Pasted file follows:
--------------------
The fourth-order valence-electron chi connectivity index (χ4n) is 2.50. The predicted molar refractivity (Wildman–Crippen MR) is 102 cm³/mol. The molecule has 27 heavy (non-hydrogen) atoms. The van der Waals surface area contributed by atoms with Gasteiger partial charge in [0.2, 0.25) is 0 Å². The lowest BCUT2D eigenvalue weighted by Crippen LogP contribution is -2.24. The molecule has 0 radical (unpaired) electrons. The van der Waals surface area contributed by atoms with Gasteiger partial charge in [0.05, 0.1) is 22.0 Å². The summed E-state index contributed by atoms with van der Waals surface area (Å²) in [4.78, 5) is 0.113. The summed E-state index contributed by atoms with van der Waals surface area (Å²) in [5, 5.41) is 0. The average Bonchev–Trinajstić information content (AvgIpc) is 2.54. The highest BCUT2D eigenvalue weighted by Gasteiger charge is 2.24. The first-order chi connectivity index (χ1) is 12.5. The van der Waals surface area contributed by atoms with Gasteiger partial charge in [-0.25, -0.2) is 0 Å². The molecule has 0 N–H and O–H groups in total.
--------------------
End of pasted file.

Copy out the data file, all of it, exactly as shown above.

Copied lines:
The fourth-order valence-electron chi connectivity index (χ4n) is 2.50. The predicted molar refractivity (Wildman–Crippen MR) is 102 cm³/mol. The molecule has 27 heavy (non-hydrogen) atoms. The van der Waals surface area contributed by atoms with Gasteiger partial charge in [0.2, 0.25) is 0 Å². The lowest BCUT2D eigenvalue weighted by Crippen LogP contribution is -2.24. The molecule has 0 radical (unpaired) electrons. The van der Waals surface area contributed by atoms with Gasteiger partial charge in [0.05, 0.1) is 22.0 Å². The summed E-state index contributed by atoms with van der Waals surface area (Å²) in [4.78, 5) is 0.113. The summed E-state index contributed by atoms with van der Waals surface area (Å²) in [5, 5.41) is 0. The average Bonchev–Trinajstić information content (AvgIpc) is 2.54. The highest BCUT2D eigenvalue weighted by Gasteiger charge is 2.24. The first-order chi connectivity index (χ1) is 12.5. The van der Waals surface area contributed by atoms with Gasteiger partial charge in [-0.25, -0.2) is 0 Å². The molecule has 0 N–H and O–H groups in total.